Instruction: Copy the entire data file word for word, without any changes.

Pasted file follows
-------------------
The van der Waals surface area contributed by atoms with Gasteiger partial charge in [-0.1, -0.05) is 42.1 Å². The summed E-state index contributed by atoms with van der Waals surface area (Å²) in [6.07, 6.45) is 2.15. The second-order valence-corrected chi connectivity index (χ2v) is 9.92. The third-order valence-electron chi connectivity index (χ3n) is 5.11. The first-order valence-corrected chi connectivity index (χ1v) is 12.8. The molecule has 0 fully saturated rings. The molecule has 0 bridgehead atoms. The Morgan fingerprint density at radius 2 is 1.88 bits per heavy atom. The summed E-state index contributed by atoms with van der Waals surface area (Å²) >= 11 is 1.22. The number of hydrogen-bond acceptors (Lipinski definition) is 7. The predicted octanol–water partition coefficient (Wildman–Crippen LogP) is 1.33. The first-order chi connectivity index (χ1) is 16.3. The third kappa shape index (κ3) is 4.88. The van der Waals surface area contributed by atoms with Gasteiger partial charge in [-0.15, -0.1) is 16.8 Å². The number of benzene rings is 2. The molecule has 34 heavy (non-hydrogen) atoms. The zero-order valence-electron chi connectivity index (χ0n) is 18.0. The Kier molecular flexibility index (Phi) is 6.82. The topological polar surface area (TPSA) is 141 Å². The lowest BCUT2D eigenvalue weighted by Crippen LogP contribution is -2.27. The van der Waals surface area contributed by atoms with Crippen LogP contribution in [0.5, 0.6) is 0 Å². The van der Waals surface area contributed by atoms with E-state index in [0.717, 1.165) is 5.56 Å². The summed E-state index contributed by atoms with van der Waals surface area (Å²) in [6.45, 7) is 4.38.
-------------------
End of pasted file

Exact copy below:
The van der Waals surface area contributed by atoms with Gasteiger partial charge in [-0.1, -0.05) is 42.1 Å². The summed E-state index contributed by atoms with van der Waals surface area (Å²) in [6.07, 6.45) is 2.15. The second-order valence-corrected chi connectivity index (χ2v) is 9.92. The third-order valence-electron chi connectivity index (χ3n) is 5.11. The first-order valence-corrected chi connectivity index (χ1v) is 12.8. The molecule has 0 fully saturated rings. The molecule has 0 bridgehead atoms. The Morgan fingerprint density at radius 2 is 1.88 bits per heavy atom. The summed E-state index contributed by atoms with van der Waals surface area (Å²) >= 11 is 1.22. The number of hydrogen-bond acceptors (Lipinski definition) is 7. The predicted octanol–water partition coefficient (Wildman–Crippen LogP) is 1.33. The first-order chi connectivity index (χ1) is 16.3. The third kappa shape index (κ3) is 4.88. The van der Waals surface area contributed by atoms with Gasteiger partial charge in [-0.15, -0.1) is 16.8 Å². The number of benzene rings is 2. The molecule has 34 heavy (non-hydrogen) atoms. The zero-order valence-electron chi connectivity index (χ0n) is 18.0. The Kier molecular flexibility index (Phi) is 6.82. The topological polar surface area (TPSA) is 141 Å². The lowest BCUT2D eigenvalue weighted by Crippen LogP contribution is -2.27. The van der Waals surface area contributed by atoms with Crippen LogP contribution in [0.5, 0.6) is 0 Å². The van der Waals surface area contributed by atoms with E-state index in [0.717, 1.165) is 5.56 Å². The summed E-state index contributed by atoms with van der Waals surface area (Å²) in [6.45, 7) is 4.38.